If you’re an indie writer, you may be going it on your own. Good for you! Still, you’re competing with professionals so the quality of everything needs to be top-notch.
Book covers can be expensive, but they can also be done well by you. Yes, you, even without a background in design.
Here are five hints to help you create the best cover you can.
1. You need a graphic design program. Which one? It depends on what you want to spend. You probably have a very basic one in the computer such as Paint. You can get a freeware program that some people say is equal to the best--GIMP or Serif. There are semi-serious programs like Adobe Photoshop Elements. More expensive ones like those found at Corel and of course, Photoshop. Most have a download trial version. See which one you like then get it. Take the time to learn your way around the program. Make a couple practice covers.
2. Know the standard size for an ebook cover and stick with it. Amazon is looking for a height/width ratio of 1.6 which translates into 1563 pixels on the shortest side and 2500 on the longest. As ereader/tablet screens get larger, the demands have increased. Every program will let you set the size before you begin so there should be no problems there.
The easiest cover design is to go by the Rule of Thirds which simply means to divide the blank space roughly into three sections. One section for the title, one for the image, one for the author name.
3. Finding your image. You want an image that suggests what the book is about whether plot or theme or characters. There are many stock photo sites where you can look through thousands of images and the prices range from free to hundreds of dollars. I routinely pay under $5 from places like Bigstock Photo or Photodune. There is also Stock Exchange, iStockphoto and many more. You will probably spend the most time creating a cover in this step looking for just the right image.
Depending on what you like and need, you can buy a photo or a vector illustration. The smallest size will probably be sufficient.
What kind of image should you choose? Look at the book covers in your category or genre for hints.
4. Place the image on your correctly sized cover template. If the image is too large, you may have to crop it to make it smaller or you may need to resize it. If it’s too small for the space, you may need to resize it to be a bit larger. You won’t be able to make it super large, however, because if you purchased the small size image, the quality will begin to deteriorate at a certain point.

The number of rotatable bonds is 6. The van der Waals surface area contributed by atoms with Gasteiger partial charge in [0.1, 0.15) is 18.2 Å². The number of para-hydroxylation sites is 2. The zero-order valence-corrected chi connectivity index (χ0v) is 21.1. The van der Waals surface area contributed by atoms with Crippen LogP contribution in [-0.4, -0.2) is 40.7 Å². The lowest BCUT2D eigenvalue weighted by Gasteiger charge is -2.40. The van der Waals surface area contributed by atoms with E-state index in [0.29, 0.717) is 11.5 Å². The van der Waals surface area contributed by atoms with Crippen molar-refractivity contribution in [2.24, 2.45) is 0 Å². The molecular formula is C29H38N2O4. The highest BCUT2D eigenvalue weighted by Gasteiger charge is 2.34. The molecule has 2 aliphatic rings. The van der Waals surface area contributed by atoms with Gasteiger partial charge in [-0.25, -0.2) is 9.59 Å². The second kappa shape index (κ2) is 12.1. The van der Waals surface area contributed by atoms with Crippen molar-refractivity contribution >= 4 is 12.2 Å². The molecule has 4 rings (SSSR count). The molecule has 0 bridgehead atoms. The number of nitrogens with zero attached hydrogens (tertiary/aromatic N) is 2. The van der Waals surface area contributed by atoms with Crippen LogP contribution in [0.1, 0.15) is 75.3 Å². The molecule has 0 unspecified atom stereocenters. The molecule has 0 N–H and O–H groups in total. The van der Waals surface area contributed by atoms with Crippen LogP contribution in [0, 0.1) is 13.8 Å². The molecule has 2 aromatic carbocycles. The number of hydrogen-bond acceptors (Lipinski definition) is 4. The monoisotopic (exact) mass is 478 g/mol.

Should the image be in the center of the cover? That’s the standard way and it works very well. Then you will need to decide if your name should be on top or on the bottom. Fortunately, you will be able to play with these elements and try them all out to see which you prefer.
5. Here’s a crucial element saved for last. What fonts should you use for your cover?
First, choose two fonts, one serif and one sans (sans meaning without) serif. What is a serif font? Times New Roman is a serif font. It has the projecting features you can see at the ends of the letters. Arial is a sans serif font.
Use one style for your title and one for your name.
Use fonts that are easy to read in thumbnail size. The more you can stick with standard fonts, the better off you will be. Puffy fonts, curly fonts, script or handwriting fonts can be very difficult to read. Don’t make it hard on your potential audience.
What colors should you use? Dark on light, light on dark. Black and white is very readable. Dark blue and dark red is almost impossible to read. Think contrast. Step away from the monitor and see if you can read the cover from behind your chair.
Don’t outline the fonts. As long as you have colors that contrast, you don’t need any special design tactics. Simple is best.
That’s it. You’ll get better with practice and there are no points taken off for redoing a cover if you don’t like it in a couple months. You will only be out your time and the cost of the image if you start over. Nearly every indie publisher has redone covers, it’s smart business sense.
by Barbara Morgenroth